By John Stark
U.S. Senators Patty Murray and Maria Cantwell have joined Whatcom County’s two U.S. House representatives, Rick Larsen and Suzan DelBene in urging President Barack Obama to designate a national monument in the San Juan Islands.
Here is the joint press release from the four Democrats, which includes the text of their letter to Obama:
WASHINGTON, D.C. – In a joint letter sent Monday, the Northwest Washington Congressional delegation called on President Barack Obama to take action to conserve close to 1,000 acres of federally owned land on the San Juan Islands with a Presidential National Monument designation.
U.S. Senators Maria Cantwell and Patty Murray (D-WA) and Representatives Rick Larsen (D-WA-2), and Suzan DelBene (D-WA-1) urged President Obama to make such a designation prior to the departure of Secretary of the Interior Ken Salazar later this year. Salazar has led the Administration’s efforts on conserving the federally owned lands in the San Juan Islands, including holding multiple community forums in Washington state over the last several years. Salazar announced on January 16 that he would leave the post and return to Colorado later this year.
In the letter to President Obama, Cantwell, Murray, Larsen and DelBene also announced their intention to reintroduce legislation in the 113th Congress that would conserve the land through a Congressional National Conservation Area (NCA) designation. Currently, there is no long-term comprehensive management plan for these lands, which the Bureau of Land Management (BLM) oversees.
“As the 113th Congress and your second term commence, we write to renew our support for the dual-track approach to conserving certain federally owned land parcels in the San Juan Islands that are managed by the Bureau of Land Management (BLM),” Cantwell, Murray, Larsen and DelBene wrote. “While we will continue to push for the swift passage of our legislation to conserve these areas, we want to make clear that we believe a National Monument designation offers another pathway that could expedite our shared goals. Before Secretary Salazar leaves office, we urge you to consider designating a National Monument in the San Juan Islands, bringing his and our efforts to fruition.”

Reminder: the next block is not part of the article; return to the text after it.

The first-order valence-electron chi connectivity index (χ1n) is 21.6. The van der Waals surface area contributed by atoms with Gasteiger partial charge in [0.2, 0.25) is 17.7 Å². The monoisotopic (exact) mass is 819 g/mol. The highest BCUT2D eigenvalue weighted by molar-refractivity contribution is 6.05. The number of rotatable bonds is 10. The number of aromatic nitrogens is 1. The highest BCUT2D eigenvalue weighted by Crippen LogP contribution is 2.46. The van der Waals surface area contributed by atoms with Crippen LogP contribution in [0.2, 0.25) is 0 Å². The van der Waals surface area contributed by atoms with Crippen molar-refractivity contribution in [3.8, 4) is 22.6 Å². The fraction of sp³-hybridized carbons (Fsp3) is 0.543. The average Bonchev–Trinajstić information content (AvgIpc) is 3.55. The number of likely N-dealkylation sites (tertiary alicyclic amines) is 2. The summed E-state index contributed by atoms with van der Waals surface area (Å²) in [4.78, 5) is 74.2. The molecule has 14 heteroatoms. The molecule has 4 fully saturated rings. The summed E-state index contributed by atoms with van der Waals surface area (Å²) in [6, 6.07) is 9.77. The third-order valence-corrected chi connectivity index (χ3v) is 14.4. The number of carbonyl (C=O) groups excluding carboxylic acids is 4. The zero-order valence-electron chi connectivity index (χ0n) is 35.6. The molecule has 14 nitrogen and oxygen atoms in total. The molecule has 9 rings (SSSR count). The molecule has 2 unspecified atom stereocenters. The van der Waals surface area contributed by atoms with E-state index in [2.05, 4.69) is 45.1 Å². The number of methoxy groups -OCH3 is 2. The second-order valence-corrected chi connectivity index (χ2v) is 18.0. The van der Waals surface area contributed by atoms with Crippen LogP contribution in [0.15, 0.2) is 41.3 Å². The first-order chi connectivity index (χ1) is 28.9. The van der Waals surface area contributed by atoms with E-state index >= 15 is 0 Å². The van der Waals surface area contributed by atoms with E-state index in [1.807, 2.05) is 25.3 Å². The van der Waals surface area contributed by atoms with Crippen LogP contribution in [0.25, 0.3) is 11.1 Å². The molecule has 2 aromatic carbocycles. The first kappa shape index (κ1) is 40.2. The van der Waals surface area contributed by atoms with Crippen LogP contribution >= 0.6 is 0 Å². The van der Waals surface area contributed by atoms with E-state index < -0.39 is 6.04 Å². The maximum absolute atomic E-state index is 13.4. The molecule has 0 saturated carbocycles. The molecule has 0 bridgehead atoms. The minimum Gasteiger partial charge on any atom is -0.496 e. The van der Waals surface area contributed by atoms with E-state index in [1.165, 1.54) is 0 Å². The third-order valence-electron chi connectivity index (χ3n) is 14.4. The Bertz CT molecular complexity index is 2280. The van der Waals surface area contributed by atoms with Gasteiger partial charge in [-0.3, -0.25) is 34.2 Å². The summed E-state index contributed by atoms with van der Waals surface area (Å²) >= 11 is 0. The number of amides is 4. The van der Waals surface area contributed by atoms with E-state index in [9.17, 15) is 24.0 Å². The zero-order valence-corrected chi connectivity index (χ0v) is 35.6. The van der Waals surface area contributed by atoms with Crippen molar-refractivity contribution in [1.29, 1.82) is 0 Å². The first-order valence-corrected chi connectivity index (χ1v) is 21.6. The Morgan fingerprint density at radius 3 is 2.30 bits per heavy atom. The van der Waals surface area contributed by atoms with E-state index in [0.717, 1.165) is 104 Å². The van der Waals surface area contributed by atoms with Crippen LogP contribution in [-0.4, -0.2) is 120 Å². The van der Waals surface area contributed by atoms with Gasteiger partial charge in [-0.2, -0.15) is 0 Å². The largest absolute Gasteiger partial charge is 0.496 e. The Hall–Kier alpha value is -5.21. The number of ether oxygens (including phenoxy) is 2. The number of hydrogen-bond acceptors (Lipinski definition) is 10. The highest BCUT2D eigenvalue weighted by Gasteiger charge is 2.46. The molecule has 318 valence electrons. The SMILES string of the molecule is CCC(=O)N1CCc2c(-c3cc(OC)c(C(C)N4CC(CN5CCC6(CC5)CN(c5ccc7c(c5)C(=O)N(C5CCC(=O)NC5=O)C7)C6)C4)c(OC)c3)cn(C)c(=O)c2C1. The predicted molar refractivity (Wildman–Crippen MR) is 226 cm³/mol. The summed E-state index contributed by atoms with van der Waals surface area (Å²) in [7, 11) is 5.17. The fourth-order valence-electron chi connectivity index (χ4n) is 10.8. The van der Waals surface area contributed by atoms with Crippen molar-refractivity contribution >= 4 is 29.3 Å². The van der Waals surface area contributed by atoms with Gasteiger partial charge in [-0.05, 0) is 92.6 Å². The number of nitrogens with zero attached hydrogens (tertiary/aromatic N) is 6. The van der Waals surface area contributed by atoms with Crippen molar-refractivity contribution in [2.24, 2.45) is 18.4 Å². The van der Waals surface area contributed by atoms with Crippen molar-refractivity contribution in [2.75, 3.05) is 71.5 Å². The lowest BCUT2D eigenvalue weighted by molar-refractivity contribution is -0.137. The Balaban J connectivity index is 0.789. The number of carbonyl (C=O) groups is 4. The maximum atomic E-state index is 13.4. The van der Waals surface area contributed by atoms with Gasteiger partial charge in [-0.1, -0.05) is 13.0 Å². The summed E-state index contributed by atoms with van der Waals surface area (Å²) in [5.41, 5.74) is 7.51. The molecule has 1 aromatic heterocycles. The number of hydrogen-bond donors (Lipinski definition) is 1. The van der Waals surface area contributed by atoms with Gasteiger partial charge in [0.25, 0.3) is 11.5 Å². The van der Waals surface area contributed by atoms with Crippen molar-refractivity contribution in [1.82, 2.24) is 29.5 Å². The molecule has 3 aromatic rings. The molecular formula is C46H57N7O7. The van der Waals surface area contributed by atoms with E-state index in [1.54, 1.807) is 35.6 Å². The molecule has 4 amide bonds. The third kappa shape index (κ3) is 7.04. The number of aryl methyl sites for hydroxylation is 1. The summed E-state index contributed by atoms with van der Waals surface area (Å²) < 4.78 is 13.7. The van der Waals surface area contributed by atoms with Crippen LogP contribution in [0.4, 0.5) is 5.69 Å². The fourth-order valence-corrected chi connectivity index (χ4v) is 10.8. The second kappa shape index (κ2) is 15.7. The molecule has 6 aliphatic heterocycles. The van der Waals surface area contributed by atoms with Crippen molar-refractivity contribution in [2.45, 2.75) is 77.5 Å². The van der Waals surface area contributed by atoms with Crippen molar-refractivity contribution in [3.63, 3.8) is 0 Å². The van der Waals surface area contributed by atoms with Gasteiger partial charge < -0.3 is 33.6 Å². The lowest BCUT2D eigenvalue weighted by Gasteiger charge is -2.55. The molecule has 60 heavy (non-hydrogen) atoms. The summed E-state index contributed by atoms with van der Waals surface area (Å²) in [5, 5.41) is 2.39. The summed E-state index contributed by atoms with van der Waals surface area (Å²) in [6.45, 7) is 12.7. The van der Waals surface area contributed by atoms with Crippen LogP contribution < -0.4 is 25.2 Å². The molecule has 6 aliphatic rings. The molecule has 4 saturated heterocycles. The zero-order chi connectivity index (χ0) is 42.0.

The citizen-driven effort to preserve these lands has generated widespread, passionate support from the community. In February 2012, Cantwell, Salazar and members of the community held a public meeting in Anacortes to discuss federal efforts to preserve the land. In July 2011, Cantwell and Larsen held a community listening session in Friday Harbor to hear feedback on the effort to create a National Conservation Area. In April 2011, Salazar held a meeting in Washington state with state and local leaders to discuss San Juan Islands conservation efforts.
Permanent protection of the approximately 1,000 acres of federally owned lands would ensure it remains in its current state and publicly accessible, despite higher use. The federally owned lands include over 60 locations that range from pine forests to lighthouses and are visited by more than 70,000 people every year.
“A National Monument designation will protect the sensitive and beautiful BLM lands in the San Juan Islands and would make a lasting impact of the hundreds of hours of service made by local volunteers to care for the land,” said Tom Reeve, a member of the Islanders for the San Juan Islands National Conservation Area. “We applaud the leadership of our Congressional delegation and urge President Obama to act now to meet the call of San Juan islanders to preserve these cherished lands for future generations of islanders and visitors.”
Full text of the letter is below.
January 28, 2013
President Barack Obama
The White House
1600 Pennsylvania Avenue NW
Washington, D.C. 20500
Dear Mr. President: